The Piggy Girl by Louisa M. Alcott
"I won't be washed! I won't be washed!"
screamed little Betty, kicking and slapping
the maid who undressed her one night.
"You 'd better go and live with the pigs, dirty
child," said Maria, scrubbing away at two very
"I wish I could! I love to be dirty,--I will
be dirty!" roared Betty, throwing the sponge out
of the window and the soap under the table.
Maria could do nothing with her; so she
bundled her into bed half wiped, telling her to
go to sleep right away.
"I won't! I 'll go and live with Mrs. Gleason's
pigs, and have nothing to do but eat and sleep,
and roll in the dirt, and never, never be washed
any more," said Betty to herself.
She lay thinking about it and blinking at the
moon for a while; then she got up very softly,
and crept down the back stairs, through the garden,
to the sty where two nice little pigs were fast
asleep among the straw in their small house.
They only grunted when Betty crept into a
corner, laughing at the fun it would be to play piggy
and live here with no Maria to wash her and no
careful mamma to keep saying,--
"Put on a clean apron, dear!"
Next morning she was waked up by hearing
Mrs. Gleason pour milk into the trough. She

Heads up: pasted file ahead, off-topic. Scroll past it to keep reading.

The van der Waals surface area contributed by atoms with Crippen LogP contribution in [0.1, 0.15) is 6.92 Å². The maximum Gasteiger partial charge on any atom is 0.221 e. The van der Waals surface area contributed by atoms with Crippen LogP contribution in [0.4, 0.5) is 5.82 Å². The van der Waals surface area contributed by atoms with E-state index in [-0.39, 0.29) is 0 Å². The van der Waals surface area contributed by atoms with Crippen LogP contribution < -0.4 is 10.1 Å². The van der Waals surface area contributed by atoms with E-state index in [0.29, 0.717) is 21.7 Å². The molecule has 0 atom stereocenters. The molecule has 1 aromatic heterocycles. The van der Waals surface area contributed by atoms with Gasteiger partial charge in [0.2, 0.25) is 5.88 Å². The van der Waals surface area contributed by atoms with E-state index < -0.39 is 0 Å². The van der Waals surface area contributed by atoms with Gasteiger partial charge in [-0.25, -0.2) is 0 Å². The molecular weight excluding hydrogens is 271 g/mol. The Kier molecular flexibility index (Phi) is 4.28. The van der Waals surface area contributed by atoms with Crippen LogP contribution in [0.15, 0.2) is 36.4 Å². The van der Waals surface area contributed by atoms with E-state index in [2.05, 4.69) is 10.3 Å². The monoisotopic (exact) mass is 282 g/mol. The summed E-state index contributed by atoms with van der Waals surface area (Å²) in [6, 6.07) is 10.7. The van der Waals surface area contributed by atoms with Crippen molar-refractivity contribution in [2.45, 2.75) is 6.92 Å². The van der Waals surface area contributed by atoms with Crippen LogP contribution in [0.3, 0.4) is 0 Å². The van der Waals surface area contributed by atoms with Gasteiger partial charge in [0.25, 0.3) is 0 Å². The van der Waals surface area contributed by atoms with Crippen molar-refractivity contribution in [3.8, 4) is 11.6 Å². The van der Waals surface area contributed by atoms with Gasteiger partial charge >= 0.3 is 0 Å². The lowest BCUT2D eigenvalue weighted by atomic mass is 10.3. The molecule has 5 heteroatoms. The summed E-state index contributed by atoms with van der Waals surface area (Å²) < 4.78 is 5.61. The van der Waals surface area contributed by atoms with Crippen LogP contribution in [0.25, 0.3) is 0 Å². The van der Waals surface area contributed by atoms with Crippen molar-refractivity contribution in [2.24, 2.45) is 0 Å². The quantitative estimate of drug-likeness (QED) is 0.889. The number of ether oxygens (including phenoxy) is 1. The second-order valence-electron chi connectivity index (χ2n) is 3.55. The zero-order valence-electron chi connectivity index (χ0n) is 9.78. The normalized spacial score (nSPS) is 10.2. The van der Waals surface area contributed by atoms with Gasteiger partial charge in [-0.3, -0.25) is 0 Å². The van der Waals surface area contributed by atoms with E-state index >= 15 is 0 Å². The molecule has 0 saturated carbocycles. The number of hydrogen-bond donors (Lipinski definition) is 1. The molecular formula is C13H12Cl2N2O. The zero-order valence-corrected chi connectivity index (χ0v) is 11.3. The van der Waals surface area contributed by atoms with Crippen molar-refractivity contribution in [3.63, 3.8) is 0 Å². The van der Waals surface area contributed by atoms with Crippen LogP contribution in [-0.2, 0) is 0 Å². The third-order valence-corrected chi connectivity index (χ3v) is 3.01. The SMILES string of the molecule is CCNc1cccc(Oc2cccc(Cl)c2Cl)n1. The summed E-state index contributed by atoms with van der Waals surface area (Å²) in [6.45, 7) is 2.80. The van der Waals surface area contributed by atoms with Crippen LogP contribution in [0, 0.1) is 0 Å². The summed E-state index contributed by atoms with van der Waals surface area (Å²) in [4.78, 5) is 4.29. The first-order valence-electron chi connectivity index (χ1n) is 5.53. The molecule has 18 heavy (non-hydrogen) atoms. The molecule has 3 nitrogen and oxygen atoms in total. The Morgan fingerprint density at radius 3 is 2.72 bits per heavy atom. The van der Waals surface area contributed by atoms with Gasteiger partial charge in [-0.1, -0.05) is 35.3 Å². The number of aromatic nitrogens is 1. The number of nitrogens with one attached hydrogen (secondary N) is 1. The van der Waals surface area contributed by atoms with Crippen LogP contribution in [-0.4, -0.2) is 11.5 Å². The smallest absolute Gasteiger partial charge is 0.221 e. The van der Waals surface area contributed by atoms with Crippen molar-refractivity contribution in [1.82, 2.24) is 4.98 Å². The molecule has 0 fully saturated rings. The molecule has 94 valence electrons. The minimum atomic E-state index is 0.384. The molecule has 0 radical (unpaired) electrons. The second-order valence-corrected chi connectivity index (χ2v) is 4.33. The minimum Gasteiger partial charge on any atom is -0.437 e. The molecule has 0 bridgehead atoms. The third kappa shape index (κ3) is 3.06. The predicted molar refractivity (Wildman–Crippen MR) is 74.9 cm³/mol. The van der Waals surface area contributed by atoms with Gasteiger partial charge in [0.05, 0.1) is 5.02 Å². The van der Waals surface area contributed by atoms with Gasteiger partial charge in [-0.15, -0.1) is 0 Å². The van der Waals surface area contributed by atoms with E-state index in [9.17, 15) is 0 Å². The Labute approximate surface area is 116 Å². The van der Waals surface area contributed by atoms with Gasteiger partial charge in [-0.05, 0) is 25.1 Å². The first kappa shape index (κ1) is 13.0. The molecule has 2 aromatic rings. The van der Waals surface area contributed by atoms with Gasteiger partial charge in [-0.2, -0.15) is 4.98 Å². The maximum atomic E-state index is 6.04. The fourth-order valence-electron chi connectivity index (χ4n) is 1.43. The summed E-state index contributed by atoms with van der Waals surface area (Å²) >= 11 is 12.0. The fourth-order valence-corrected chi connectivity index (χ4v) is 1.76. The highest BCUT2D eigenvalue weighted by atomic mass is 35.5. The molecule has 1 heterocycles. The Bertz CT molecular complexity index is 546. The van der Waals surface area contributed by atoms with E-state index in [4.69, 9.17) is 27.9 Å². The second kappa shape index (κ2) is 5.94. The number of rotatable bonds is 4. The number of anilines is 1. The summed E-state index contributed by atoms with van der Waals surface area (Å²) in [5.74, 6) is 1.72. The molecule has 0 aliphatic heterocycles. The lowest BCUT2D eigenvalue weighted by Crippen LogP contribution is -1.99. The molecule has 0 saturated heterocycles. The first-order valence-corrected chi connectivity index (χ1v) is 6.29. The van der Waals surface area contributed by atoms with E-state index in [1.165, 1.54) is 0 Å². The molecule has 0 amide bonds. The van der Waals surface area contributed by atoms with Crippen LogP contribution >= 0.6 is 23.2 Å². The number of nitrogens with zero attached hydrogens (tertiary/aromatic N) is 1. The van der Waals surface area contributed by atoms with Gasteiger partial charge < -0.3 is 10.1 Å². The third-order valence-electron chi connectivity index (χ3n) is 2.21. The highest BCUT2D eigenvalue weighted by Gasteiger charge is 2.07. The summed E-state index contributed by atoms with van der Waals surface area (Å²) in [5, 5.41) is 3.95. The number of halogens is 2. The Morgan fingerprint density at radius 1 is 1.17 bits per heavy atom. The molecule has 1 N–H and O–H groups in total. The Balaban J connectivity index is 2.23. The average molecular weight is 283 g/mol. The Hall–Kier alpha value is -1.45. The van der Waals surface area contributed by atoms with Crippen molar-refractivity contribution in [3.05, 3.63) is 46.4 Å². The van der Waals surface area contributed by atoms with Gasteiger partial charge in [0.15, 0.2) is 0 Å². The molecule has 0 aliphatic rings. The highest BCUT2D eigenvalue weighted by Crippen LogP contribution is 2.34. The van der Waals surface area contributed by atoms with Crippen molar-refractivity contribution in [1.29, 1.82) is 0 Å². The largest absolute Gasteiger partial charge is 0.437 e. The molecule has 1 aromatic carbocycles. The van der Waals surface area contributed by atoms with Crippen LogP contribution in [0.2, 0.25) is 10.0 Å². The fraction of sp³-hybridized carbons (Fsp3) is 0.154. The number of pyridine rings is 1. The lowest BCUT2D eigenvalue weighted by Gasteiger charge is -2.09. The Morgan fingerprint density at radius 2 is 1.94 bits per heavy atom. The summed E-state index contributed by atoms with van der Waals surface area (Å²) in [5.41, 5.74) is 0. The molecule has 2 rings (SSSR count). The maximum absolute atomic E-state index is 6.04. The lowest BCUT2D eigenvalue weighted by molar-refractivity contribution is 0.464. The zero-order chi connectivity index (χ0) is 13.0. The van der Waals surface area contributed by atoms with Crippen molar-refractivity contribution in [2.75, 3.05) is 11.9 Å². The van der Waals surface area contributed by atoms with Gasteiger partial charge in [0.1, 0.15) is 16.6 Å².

lay very still till the woman was gone; then she
crept out and drank all she wanted, and took
the best bits of cold potato and bread for her
breakfast, and the lazy pigs did not get up till
she was done. While they ate and rooted in
the dirt, Betty slept as long as she liked, with
no school, no errands, no patchwork to do. She
liked it, and kept hidden till night; then she
went home, and opened the little window in the
store closet, and got in and took as many good
things to eat and carry away as she liked. She
had a fine walk in her nightgown, and saw the
flowers asleep, heard the little birds chirp in the
nest, and watched the fireflies and moths at their
pretty play. No one saw her but the cats; and
they played with her, and hopped at her toes, in
the moonlight, and had great fun.
When she was tired she went to sleep with the
pigs, and dozed all the next day, only coming
out to eat and drink when the milk was brought
and the cold bits; for Mrs. Gleason took good
care of her pigs, and gave them clean straw
often, and kept them as nice as she could.
Betty lived in this queer way a long time, and
soon looked more like a pig than a little girl; for
her nightgown got dirty, her hair was never
combed, her face was never washed, and she
loved to dig in the mud till her hands looked like
paws. She never talked, but began to grunt as
the pigs did, and burrowed into the straw to sleep,
and squealed when they crowded her, and quarrelled
over the food, eating with her nose in the
trough like a real pig. At first she used to play
about at night, and steal things to eat; and people
set traps to catch the thief in their gardens, and
the cook in her own house scolded about the
rats that carried off the cake and pies out of her
pantry. But by and by she got too lazy and fat
to care for anything but sleeping and eating, and
never left the sty. She went on her hands and